Articles tagged "writes"

Author Success: Publishers Weekly Select

The publishing industry is changing. More authors are discovering new platforms and devices to help tell their stories everyday. So much so that, last month, well-known publication Publishers Weekly highlighted approximately 200 self-published works for the first time.

You may recognize some of the titles and names in their lists and reviews because many of the works come from Lulu authors and range in topics on everything from fiction to self-help.

The folks at Lulu wanted to call even more attention to these authors and congratulate them on such an remarkable accomplishment. It makes us proud to see a new generation of authors and publishers use our tools and services to carve out a name for themselves. It is amazing to see all the different kinds of knowledge and expertise our authors are able to bring to their customers.

Please help us congratulate these authors in the comments below and be sure to check out their, now Publishers Weekly Select, works in the Lulu Marketplace.

Shadow Women
by Thérèse Bonvouloir Bayol
The McNulty clan emigrated to Quebec to escape British oppression. This story follows the lives of four women in smalltown St. Brigide and tells a tale of Irish assimilation.

Promised Valley Rebellion
by Ron Fritsch
The first of a four-novel sequence set at the end of prehistory, asking whether civilization, with its countless heaven-sanctioned wars and genocides, could’ve begun differently.

Four Nails in the Coffin
by Mark Wheaton
A deputy sheriff on the Texas-Mexico border gets more than she bargained for when she pursues three escaped convicts into the high desert—just one of the four horror novellas in this collection by screenwriter and graphic novelist Wheaton.

The Adventurous Life of Reamus Brownloe: From the Appalachians…
by Phillip Bryan Hartsock
A story of survival and faith narrated by a child born into poverty and violence.

Spun Gold—Poetic Reflections of Pure Luminosity
by Maren Springsteen
A mandala of poems that point to the “Infinite Heart of Spirit.”

Magical Shrinking: Stumbling Through Bipolar Disorder
by Christiane Wells
This journey through severe mental illness and addiction offers insight into what it’s like to hit bottom and come back.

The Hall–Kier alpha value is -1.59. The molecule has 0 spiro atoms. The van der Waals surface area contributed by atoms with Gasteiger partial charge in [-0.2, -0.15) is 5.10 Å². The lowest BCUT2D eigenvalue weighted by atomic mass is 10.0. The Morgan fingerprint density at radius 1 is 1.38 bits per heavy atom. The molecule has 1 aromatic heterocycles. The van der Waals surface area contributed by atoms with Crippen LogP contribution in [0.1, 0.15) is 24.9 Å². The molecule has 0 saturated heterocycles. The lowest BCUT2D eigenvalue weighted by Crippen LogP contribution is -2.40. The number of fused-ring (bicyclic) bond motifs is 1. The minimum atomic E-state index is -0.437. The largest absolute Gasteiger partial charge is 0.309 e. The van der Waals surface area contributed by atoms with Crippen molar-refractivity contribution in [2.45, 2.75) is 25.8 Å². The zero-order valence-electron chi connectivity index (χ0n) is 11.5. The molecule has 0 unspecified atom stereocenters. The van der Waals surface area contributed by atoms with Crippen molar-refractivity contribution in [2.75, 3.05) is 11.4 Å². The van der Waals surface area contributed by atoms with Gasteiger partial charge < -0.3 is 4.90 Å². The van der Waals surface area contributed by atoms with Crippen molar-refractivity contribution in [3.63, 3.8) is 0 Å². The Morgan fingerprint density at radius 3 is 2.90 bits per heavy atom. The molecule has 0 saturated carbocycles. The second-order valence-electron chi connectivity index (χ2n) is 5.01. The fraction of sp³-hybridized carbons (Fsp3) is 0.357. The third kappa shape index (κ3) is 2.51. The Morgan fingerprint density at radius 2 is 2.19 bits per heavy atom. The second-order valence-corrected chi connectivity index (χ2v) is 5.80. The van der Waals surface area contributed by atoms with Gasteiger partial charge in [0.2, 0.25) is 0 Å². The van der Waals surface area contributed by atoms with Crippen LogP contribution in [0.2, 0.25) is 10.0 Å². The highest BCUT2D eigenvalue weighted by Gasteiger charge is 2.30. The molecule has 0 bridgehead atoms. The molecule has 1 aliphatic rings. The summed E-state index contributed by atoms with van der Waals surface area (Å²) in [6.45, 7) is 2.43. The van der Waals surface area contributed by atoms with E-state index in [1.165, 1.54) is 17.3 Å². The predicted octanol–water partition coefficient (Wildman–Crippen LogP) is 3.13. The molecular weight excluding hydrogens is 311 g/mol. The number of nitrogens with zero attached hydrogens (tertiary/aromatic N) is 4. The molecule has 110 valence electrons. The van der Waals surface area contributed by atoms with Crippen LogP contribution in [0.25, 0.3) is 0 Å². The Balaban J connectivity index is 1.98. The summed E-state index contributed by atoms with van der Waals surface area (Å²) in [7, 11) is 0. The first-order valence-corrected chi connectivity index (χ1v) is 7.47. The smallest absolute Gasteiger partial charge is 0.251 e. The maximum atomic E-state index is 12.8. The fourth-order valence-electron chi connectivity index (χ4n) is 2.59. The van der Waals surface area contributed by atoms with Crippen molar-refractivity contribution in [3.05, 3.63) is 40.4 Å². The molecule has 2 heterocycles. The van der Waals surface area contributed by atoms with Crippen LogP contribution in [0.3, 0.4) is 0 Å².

Silent M.a.g.i.c. and Other Remedies: A Journey of Transformation, a Spiritual Journey
by Kim O’Kelley-Leigh
Practical tools to living our most fulfilling lives.

Getting Your Book on a Retail Shelf

Sometimes there is nothing more gratifying for an author than to walk into their neighborhood bookstore and see their own blood, sweat, and tears resting on the shelf. While there is no guarantee that your book will appear in “brick and mortar” bookstores, these tips and suggestions will certainly put your book on the right track for consideration.

ISBN

First things first, your book needs an ISBN. Whether you decide to register for one on your own through an ISBN agency such as Bowker (http://www.bowker.com/) or opt for a free Lulu-owned ISBN, this number will be the key identifier for your book and is also a requirement for the next tip.

globalREACH Distribution

globalReach distribution is essential for any author looking to increase their readership in stores because it enables your book to be available through the wholesaler, Ingram Book Company, which is the preferred go-between of most big-name retailers.

Go Local

Try visiting your local, independent bookstore (like Quail Ridge Books here in Raleigh) to see if there would be any interest in carrying your book. Typically, these retailers feel more open to supporting the work of homegrown authors. It may even sweeten the deal if you already have buyers lined up.

If you’ve tried and tried and still haven’t made the leap into bookstores, don’t feel discouraged. According to Book Industry Study Group, less than 40% of books are purchased in actual stores versus online. And the Lulu Marketplace is home to over 2.5 million unique visitors – that’s a lot of folks just itching to discover your remarkable work.